Rush: Album By Album

By Martin Popoff - Book Review

If we were to compare famed music journalist Martin Popoff’s Rush: Album By Album latest work to a Rush album, it would likely be Presto. In other words, it’s got some noticeable highlights and you’ll come back once in a while to check it out, but it won’t get the masses in an uproar like a Moving Pictures or 2112 structured work.

Had it been released in tandem with the noted documentary Rush – Beyond the Lighted Stage, it would have likely been a staple at every concert merchandise table, and fans would have gobbled it up in droves. While it’s great to have this on my book shelf (being a dedicated Rush fan myself), it’s important to know this work is less oral history surrounding the making and impacts of each album than a McLaughlin Group/“That Metal Show” mashup where fans and fellow musicians simply weigh in with their own opinions and debates about each album.

One immediate disappointment — the book leaves out the band’s steady live album output entirely. While each one doesn’t need its own chapter, there should at least be a compilation page of considering these works demonstrate the band’s give-it-all, take-no-prisoners power, especially on Exit Stage Left and A Show of Hands.

Still, the book shares some great anecdotal moments. These include the genesis of “By-Tor and the Snow Dog;” Geddy Lee’s annoyance at being interrupted recording “The Trees;” Neil Peart giving a disheveled stranger hash while recording Hemispheres only for the band to learn it was Ozzy Osbourne; and the band’s loathing of “Tai Shan.” Also, this can be considered a great visual scrapbook of the band’s history, complete with great photos, print ads, and other imagery not seen in the prior documentary.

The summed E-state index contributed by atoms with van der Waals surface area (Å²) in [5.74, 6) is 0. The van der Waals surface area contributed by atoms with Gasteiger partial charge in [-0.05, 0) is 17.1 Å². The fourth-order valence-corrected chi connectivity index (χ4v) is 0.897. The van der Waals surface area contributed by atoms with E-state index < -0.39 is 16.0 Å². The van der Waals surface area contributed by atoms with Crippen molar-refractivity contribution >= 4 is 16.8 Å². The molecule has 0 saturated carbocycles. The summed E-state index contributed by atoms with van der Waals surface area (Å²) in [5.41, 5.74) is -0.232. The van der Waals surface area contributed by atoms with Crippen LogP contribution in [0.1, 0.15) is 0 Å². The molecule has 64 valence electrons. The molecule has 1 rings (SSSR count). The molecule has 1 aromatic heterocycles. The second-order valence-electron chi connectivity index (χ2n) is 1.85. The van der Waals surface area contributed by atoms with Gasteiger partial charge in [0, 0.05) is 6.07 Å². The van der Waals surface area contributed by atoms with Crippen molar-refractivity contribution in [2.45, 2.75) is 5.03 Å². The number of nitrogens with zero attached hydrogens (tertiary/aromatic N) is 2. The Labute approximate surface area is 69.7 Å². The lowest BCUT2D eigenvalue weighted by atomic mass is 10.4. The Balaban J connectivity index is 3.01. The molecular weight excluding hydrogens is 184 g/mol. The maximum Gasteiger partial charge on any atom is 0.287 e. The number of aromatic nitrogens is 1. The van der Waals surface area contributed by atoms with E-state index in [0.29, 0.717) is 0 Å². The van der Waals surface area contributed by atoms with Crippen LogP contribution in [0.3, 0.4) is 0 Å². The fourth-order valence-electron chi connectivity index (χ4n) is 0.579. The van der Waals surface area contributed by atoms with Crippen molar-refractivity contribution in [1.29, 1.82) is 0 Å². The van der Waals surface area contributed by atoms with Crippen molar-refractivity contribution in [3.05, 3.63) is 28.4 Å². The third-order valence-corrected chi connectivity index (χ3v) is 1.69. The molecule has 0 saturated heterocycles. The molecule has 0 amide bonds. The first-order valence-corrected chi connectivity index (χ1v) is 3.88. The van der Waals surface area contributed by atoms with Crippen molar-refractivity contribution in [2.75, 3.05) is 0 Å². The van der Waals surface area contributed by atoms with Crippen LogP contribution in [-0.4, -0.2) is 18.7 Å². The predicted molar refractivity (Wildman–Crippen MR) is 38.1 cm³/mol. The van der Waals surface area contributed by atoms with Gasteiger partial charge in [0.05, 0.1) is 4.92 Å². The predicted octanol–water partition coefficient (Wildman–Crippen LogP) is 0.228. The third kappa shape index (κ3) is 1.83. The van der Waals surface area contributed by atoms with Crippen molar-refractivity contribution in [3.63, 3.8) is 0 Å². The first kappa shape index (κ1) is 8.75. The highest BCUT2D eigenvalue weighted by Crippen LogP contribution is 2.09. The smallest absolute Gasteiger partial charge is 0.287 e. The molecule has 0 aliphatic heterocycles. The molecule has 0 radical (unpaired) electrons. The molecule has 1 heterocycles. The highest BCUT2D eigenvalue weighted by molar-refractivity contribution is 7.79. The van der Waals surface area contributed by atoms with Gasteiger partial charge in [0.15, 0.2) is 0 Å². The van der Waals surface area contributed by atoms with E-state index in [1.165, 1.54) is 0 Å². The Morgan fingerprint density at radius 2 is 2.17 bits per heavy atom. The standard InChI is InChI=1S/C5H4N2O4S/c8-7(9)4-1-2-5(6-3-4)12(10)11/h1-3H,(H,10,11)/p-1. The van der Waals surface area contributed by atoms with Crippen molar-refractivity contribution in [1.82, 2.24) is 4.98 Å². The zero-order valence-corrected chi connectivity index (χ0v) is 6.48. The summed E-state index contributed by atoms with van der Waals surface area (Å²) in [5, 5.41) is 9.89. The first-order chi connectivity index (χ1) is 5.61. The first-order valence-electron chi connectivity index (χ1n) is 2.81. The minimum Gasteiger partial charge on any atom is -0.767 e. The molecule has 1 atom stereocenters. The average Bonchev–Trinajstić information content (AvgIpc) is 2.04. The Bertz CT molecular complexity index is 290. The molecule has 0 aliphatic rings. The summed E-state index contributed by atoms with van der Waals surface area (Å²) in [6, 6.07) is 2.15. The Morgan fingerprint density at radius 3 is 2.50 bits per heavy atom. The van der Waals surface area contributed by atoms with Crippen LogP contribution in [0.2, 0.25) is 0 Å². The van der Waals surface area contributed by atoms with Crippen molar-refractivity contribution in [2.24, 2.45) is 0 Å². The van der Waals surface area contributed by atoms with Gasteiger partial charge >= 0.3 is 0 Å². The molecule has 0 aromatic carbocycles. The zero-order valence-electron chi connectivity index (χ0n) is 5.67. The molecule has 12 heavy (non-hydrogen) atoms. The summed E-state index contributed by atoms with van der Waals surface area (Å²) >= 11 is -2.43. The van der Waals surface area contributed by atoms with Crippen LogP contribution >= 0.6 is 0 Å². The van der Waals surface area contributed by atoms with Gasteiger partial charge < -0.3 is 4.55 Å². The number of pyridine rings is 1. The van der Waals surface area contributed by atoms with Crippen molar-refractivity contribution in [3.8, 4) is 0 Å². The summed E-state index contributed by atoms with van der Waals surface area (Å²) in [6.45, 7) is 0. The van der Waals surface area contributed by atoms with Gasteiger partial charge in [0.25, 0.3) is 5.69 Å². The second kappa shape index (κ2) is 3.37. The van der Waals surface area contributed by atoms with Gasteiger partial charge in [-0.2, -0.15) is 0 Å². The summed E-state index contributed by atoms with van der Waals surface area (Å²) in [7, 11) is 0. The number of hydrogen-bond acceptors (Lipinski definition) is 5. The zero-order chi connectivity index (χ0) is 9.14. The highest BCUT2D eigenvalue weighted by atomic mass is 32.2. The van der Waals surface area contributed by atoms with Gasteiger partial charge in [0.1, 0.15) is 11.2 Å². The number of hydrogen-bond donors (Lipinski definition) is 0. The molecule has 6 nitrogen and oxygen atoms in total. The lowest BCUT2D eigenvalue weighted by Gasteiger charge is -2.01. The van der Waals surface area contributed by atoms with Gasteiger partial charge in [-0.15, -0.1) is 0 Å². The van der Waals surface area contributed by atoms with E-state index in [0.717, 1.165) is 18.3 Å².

Where Popoff could have succeeded further was rounding out his roster of celebrities (Metallica’s Kirk Hammett, Dream Theater’s Mike Portnoy) with more established names compared to say the leader of a Rush tribute band. Having watched the documentary ad nauseum, I already get it that this band is awesome; I don’t need to read it repeatedly in print.

Yet considering literature involving Rush is small (Peart’s autobiographical works and the adaptation of Clockwork Angels), I’m grateful, as I’m sure other fans will be, to have my hands on this. With the very real possibility Rush may never hit the lighted stage again, this book arrives at the right time to remind us of the trio’s majesty and legacy. Should Popoff produce a follow-up to Rush: Album By Album, I’d recommend having the group, especially Peart, actually weave their humor and verbosity into the storylines to produce a more well-rounded effort.

~ Ira Kantor

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